had it produced these estimates - in the context in which the JAGS model modifications have all been about modifying the random effects structure, this is equivalent to simply setting all the random effects to zero for the effective degrees of freedom calculation. The default option (`edf.type=2`

) is to base the EDF on the sample covariance matrix, `Vp`

, of the model coefficients. If the simulation output (`sim`

) includes a `mu`

field, then this will be used to form the weight matrix `W`

in `XWX = t(X)%*%W%*%X`

, where the EDF is computed from `rowSums(Vp*XWX)*scale`

. If `mu`

is not supplied then it is estimated from the the model matrix `X`

and the mean of the simulated coefficients, but the resulting `W`

may not be strictly comaptible with the `Vp`

matrix in this case. In the situation in which the fitted model is very different in structure from the regression model of the template produced by `jagam`

then the default option may make no sense, and indeed it may be best to use option 0.

Wood, S.N. (2016) Just Another Gibbs Additive Modeller: Interfacing JAGS and mgcv. Journal of Statistical Software 75(7):1-15 doi:10.18637/jss.v075.i07)

Marra, G. and S.N. Wood (2011) Practical variable selection for generalized additive models. Computational Statistics & Data Analysis 55(7): 2372-2387

Here is a key early reference to smoothing using BUGS (although the approach and smooths used are a bit different to jagam)

Crainiceanu, C. M. D Ruppert, & M.P. Wand (2005) Bayesian Analysis for Penalized Spline Regression Using WinBUGS Journal of Statistical Software 14.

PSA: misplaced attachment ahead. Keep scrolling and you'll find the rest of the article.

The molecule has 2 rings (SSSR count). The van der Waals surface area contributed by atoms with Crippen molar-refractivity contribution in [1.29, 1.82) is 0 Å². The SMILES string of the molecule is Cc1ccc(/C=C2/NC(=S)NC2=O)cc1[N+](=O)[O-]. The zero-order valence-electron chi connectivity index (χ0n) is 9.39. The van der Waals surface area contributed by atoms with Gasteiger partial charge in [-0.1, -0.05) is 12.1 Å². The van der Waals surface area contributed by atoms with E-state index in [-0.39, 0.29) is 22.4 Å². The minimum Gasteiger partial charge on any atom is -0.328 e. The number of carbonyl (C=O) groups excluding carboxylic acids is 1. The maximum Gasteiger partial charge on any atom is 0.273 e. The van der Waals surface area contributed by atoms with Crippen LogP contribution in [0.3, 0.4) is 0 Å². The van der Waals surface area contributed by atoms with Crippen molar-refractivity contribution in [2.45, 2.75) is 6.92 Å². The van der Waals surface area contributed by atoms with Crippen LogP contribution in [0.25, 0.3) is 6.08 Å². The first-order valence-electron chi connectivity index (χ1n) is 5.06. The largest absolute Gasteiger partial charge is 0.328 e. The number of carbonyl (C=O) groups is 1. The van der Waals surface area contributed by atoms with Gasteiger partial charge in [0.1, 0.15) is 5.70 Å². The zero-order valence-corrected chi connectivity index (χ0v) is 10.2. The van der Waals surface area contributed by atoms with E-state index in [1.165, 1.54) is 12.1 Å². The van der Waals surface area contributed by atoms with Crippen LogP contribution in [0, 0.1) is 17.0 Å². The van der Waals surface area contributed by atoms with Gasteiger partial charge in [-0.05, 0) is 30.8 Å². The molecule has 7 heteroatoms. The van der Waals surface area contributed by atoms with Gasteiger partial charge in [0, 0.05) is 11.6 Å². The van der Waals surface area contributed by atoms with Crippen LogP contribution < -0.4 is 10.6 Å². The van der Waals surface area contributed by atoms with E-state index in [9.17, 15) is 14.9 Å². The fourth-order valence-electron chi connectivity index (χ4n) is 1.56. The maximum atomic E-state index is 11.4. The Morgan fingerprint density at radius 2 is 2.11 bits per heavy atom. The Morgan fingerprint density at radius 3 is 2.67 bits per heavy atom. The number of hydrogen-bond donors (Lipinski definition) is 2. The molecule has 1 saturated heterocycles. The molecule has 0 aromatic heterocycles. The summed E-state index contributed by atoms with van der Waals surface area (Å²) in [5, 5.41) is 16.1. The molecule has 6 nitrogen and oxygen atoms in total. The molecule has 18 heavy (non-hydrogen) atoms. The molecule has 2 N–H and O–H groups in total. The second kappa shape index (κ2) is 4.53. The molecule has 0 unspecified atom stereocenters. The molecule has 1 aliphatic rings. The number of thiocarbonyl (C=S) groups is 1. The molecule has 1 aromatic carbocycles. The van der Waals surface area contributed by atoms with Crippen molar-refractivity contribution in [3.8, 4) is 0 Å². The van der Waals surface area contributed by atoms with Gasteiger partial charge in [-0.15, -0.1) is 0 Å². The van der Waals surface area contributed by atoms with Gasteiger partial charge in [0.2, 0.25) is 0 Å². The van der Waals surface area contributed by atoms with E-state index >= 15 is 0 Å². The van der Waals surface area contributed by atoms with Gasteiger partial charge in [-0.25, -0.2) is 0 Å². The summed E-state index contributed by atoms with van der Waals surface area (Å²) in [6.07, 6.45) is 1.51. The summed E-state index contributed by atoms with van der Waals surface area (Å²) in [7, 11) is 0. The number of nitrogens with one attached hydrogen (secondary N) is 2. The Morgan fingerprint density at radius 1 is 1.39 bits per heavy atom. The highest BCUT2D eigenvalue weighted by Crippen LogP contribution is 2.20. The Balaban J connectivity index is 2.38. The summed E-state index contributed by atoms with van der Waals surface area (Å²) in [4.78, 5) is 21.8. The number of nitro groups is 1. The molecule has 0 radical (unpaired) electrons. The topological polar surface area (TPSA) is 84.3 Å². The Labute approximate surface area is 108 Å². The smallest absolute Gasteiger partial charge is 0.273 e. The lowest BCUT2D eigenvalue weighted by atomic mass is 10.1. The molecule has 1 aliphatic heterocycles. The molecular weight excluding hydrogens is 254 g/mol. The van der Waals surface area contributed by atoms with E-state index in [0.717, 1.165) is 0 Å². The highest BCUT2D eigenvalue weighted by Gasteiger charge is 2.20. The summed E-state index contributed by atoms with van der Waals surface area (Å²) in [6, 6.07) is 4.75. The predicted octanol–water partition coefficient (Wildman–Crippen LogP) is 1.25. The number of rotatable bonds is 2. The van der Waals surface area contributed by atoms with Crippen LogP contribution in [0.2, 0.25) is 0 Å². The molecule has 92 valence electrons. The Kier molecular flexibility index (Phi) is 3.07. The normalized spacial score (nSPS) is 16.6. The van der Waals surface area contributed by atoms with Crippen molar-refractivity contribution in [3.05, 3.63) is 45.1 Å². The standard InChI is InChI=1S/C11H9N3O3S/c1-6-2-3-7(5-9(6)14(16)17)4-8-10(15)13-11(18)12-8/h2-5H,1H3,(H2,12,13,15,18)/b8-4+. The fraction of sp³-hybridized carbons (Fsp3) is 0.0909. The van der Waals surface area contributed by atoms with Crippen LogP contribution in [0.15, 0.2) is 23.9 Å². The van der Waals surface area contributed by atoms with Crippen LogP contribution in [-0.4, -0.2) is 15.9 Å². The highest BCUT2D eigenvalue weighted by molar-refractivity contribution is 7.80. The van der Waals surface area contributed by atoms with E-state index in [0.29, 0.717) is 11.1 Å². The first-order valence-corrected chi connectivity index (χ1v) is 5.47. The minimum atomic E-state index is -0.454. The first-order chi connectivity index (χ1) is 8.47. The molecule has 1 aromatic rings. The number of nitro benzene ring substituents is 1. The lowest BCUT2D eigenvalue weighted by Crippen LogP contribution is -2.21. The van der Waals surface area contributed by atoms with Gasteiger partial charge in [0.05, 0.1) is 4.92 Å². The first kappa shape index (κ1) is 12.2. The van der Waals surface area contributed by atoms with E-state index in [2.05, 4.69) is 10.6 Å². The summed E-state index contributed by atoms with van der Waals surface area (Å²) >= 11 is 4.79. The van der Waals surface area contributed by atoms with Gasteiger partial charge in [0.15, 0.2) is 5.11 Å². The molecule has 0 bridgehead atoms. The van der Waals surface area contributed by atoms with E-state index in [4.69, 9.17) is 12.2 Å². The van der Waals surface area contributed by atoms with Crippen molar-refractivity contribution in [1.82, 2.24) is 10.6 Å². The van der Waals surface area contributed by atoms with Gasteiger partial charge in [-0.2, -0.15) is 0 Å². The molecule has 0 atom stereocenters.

# NOT RUN { ## the following illustrates a typical workflow. To run the ## 'Not run' code you need rjags (and JAGS) to be installed. require(mgcv) set.seed(2) ## simulate some data... n <- 400 dat <- gamSim(1,n=n,dist="normal",scale=2) ## regular gam fit for comparison... b0 <- gam(y~s(x0)+s(x1) + s(x2)+s(x3),data=dat,method="REML") ## Set directory and file name for file containing jags code. ## In real use you would *never* use tempdir() for this. It is ## only done here to keep CRAN happy, and avoid any chance of ## an accidental overwrite. Instead you would use ## setwd() to set an appropriate working directory in which ## to write the file, and just set the file name to what you ## want to call it (e.g. "test.jags" here). jags.file <- paste(tempdir(),"/test.jags",sep="") ## Set up JAGS code and data. In this one might want to diagonalize ## to use conjugate samplers. Usually call 'setwd' first, to set ## directory in which model file ("test.jags") will be written. jd <- jagam(y~s(x0)+s(x1)+s(x2)+s(x3),data=dat,file=jags.file, sp.prior="gamma",diagonalize=TRUE) ## In normal use the model in "test.jags" would now be edited to add ## the non-standard stochastic elements that require use of JAGS.... # } # NOT RUN { require(rjags) load.module("glm") ## improved samplers for GLMs often worth loading jm <-jags.model(jags.file,data=jd$jags.data,inits=jd$jags.ini,n.chains=1) list.samplers(jm) sam <- jags.samples(jm,c("b","rho","scale"),n.iter=10000,thin=10) jam <- sim2jam(sam,jd$pregam) plot(jam,pages=1) jam pd <- data.frame(x0=c(.5,.6),x1=c(.4,.2),x2=c(.8,.4),x3=c(.1,.1)) fv <- predict(jam,newdata=pd) ## and some minimal checking... require(coda) effectiveSize(as.mcmc.list(sam$b)) # } # NOT RUN { ## a gamma example... set.seed(1); n <- 400 dat <- gamSim(1,n=n,dist="normal",scale=2) scale <- .5; Ey <- exp(dat$f/2) dat$y <- rgamma(n,shape=1/scale,scale=Ey*scale) jd <- jagam(y~s(x0)+te(x1,x2)+s(x3),data=dat,family=Gamma(link=log), file=jags.file,sp.prior="log.uniform") ## In normal use the model in "test.jags" would now be edited to add ## the non-standard stochastic elements that require use of JAGS.... # } # NOT RUN { require(rjags) ## following sets random seed, but note that under JAGS 3.4 many ## models are still not fully repeatable (JAGS 4 should fix this) jd$jags.ini$.RNG.name <- "base::Mersenne-Twister" ## setting RNG jd$jags.ini$.RNG.seed <- 6 ## how to set RNG seed jm <-jags.model(jags.file,data=jd$jags.data,inits=jd$jags.ini,n.chains=1) list.samplers(jm) sam <- jags.samples(jm,c("b","rho","scale","mu"),n.iter=10000,thin=10) jam <- sim2jam(sam,jd$pregam) plot(jam,pages=1) jam pd <- data.frame(x0=c(.5,.6),x1=c(.4,.2),x2=c(.8,.4),x3=c(.1,.1)) fv <- predict(jam,newdata=pd) # } # NOT RUN { # }